Psalm 90 is not a happy psalm, but a painful complaint to God. In the psalmist’s anguished assessment, life is short and difficult, inevitably ending first in pain, and then in dust. And the cause of all this misery is God’s perpetual anger with us, the result of our intractable sinfulness and irremediable corruption.
So we are consumed by Your anger, terror-struck by Your fury.
You have set our iniquities before You, our hidden sins in the light of Your face.
All our days pass away in Your wrath; we spend our years like a sigh.
The span of our life is seventy years, or, given the strength, eighty years; but the best of them are trouble and sorrow. They pass by speedily, and we are in darkness.
This is the kind of complaint we might think a truly religious person would never make, certainly not out loud. Yet not only is it included in the Book of Psalms, but Psalm 90 is also at the heart of the extended Pesukei d’Zimra we recite on Shabbat morning, sandwiched between a series of other psalms extolling God’s greatness and beneficence.
Why is this psalm included in our weekly prayers? Presumably because it is something all of us have desired to express at various points in life. None of us escapes those moments in which God’s universe feels like an indifferent, punishing place, a place plagued by inexplicable tragedies and misery, a place where we are forced to expend the lion’s share of our already short sojourn simply working to put food in our mouths and clothing on our backs. A place where human corruption and iniquity give God more than enough reason to rage against us.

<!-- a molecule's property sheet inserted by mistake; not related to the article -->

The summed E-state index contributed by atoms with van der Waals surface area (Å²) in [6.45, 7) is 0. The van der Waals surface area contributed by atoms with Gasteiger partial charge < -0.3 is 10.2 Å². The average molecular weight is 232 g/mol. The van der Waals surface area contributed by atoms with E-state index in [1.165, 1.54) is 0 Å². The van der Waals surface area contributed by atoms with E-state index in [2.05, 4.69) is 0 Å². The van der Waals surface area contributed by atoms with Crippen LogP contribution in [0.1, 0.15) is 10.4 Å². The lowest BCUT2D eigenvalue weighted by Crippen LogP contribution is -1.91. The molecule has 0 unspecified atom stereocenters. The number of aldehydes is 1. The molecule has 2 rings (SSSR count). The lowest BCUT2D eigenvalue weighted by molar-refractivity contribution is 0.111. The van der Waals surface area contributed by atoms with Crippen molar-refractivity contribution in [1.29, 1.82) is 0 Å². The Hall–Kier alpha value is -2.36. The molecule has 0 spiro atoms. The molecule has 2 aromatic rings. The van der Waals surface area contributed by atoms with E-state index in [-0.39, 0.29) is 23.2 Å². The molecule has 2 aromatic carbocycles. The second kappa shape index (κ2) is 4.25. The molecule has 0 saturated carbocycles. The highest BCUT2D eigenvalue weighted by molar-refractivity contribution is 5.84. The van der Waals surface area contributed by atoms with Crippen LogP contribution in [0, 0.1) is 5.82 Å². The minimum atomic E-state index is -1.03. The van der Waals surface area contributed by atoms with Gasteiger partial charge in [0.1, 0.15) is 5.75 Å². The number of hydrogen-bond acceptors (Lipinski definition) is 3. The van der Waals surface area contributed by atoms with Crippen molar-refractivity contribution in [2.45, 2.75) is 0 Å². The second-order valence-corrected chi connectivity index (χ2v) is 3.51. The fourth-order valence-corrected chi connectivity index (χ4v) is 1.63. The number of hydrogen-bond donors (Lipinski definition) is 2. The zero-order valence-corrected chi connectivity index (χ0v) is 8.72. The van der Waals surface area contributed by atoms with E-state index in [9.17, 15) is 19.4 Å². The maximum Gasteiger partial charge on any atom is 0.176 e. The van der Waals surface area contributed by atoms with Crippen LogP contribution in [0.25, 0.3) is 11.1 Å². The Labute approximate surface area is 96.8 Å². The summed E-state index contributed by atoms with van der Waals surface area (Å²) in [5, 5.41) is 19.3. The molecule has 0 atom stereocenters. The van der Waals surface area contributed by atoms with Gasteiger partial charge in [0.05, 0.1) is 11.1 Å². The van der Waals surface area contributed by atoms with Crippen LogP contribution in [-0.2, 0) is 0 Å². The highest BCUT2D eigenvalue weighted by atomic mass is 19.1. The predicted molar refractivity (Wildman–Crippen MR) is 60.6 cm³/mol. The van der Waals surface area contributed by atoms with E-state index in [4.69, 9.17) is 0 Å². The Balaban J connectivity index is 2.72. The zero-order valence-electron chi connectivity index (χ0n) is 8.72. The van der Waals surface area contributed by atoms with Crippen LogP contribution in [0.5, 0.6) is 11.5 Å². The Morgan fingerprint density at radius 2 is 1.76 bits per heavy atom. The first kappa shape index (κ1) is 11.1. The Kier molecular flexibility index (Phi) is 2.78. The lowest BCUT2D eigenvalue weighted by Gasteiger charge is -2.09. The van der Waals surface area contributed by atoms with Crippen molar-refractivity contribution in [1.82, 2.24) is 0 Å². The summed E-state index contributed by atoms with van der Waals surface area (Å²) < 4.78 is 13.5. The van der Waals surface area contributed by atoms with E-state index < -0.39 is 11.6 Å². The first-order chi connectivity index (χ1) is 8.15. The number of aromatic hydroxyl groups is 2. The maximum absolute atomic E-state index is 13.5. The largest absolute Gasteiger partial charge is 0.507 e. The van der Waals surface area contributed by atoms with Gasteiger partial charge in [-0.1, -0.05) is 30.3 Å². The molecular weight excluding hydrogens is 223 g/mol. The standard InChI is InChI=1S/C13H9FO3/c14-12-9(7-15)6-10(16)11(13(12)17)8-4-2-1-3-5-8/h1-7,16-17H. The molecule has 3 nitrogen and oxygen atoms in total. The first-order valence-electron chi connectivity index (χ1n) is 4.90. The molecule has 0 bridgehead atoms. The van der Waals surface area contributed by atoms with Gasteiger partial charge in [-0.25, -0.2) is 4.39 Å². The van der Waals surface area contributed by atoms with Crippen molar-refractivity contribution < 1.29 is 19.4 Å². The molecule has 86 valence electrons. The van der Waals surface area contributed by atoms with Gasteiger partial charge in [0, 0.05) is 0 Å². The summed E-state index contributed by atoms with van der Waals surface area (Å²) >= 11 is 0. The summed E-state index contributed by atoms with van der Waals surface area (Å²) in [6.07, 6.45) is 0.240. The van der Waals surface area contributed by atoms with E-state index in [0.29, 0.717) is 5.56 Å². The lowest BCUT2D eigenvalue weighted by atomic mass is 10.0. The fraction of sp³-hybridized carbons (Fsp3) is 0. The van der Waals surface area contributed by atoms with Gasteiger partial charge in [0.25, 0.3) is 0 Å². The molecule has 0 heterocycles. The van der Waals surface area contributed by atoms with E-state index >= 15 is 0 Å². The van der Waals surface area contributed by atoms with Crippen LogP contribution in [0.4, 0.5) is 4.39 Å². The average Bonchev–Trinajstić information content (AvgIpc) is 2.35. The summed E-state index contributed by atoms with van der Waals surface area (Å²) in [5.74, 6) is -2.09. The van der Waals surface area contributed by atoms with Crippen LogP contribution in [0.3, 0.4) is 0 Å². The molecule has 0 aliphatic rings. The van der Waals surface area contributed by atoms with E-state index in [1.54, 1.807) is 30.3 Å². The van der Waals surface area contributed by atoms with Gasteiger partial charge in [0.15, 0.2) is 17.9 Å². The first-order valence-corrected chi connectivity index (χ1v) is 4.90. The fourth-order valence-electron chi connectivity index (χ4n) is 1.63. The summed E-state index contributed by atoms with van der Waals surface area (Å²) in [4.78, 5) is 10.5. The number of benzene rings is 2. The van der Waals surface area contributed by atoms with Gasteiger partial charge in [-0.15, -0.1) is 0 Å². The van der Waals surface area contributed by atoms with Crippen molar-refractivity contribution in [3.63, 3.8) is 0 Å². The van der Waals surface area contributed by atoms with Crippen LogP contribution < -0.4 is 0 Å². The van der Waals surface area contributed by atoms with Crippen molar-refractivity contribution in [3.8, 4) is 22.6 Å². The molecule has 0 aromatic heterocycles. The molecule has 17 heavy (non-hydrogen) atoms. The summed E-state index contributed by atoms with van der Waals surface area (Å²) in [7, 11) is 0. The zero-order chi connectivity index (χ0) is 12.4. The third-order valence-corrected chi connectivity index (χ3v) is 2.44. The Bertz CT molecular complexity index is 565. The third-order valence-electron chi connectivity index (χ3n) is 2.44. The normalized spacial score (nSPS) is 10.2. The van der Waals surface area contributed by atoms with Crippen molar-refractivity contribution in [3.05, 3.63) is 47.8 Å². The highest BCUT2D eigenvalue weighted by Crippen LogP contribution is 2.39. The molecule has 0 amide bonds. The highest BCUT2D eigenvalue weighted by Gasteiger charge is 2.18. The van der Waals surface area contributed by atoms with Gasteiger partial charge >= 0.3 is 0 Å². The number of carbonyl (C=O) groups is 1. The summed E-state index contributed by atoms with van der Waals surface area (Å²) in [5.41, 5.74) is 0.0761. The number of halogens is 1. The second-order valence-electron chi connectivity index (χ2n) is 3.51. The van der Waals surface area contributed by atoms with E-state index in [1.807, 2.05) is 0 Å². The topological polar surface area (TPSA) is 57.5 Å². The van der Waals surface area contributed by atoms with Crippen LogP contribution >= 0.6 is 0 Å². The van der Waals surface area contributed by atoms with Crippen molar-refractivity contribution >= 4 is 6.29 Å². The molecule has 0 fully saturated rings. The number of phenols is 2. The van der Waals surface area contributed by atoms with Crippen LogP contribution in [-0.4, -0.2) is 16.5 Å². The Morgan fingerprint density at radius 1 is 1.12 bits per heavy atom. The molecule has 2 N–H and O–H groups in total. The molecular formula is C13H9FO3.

So we need to be reminded regularly that it’s OK to feel the pain and to lodge the complaint. In fact, it’s more than OK. It’s a sign of being religiously alive. Just ask Moses, to whom Psalm 90 is ascribed.
Still, we must ask: Why, of all days, do we choose Shabbat to recite this psalm? And having reminded ourselves of this perspective on the world, what are we supposed to do with it?
One option would be to reject it outright and adopt a much sunnier interpretation of life. But this is apparently not the approach that our liturgical tradition — the tradition that placed Psalm 90 smack in the middle of Shabbat morning services — had in mind. We are clearly intended to take some time on the one day of the week that we have for reflecting to grapple with Psalm 90’s perspective on life.
Fortunately, the psalmist himself gives us a clue. Beginning in the psalm’s 12th verse, he speaks of his belief that God blesses us with a particular way of seeing life so that it feels inviting, despite its disquieting realities. And he asks for exactly this blessing, this particular way of seeing:
Teach us to count our days rightly, that we may obtain a wise heart.
The psalmist is requesting the blessing of being able to see life in frames of 24 hours, to be able to “count each day rightly.” We all know that even when we are feeling dejected about the brevity and toil of life, we can still see individual days as possessing genuinely meaningful potential. On any given day, we can surprise another person with a gesture of friendship. On any given day we can choose to engage a problem that on previous days we had simply chosen to ignore. On any given day, we can finally locate a sort of compassion, patience, or tolerance that we had never succeeded in locating before.
The fact is, any of the fulfilling things that we do in life stem from a decision we made on one given day. A day when we let the sometimes painful and futile-seeming nature of existence be superseded by the recognition of the genuine potential of the day we’re in. The capacity to do this, this kindness that God bestows, is the blessing upon which the psalmist hangs hope — and even the possibility of joy.
Satisfy us at daybreak with Your steadfast love that we may sing for joy all our days.
Give us joy for as long as You have afflicted us, for the years we have suffered misfortune.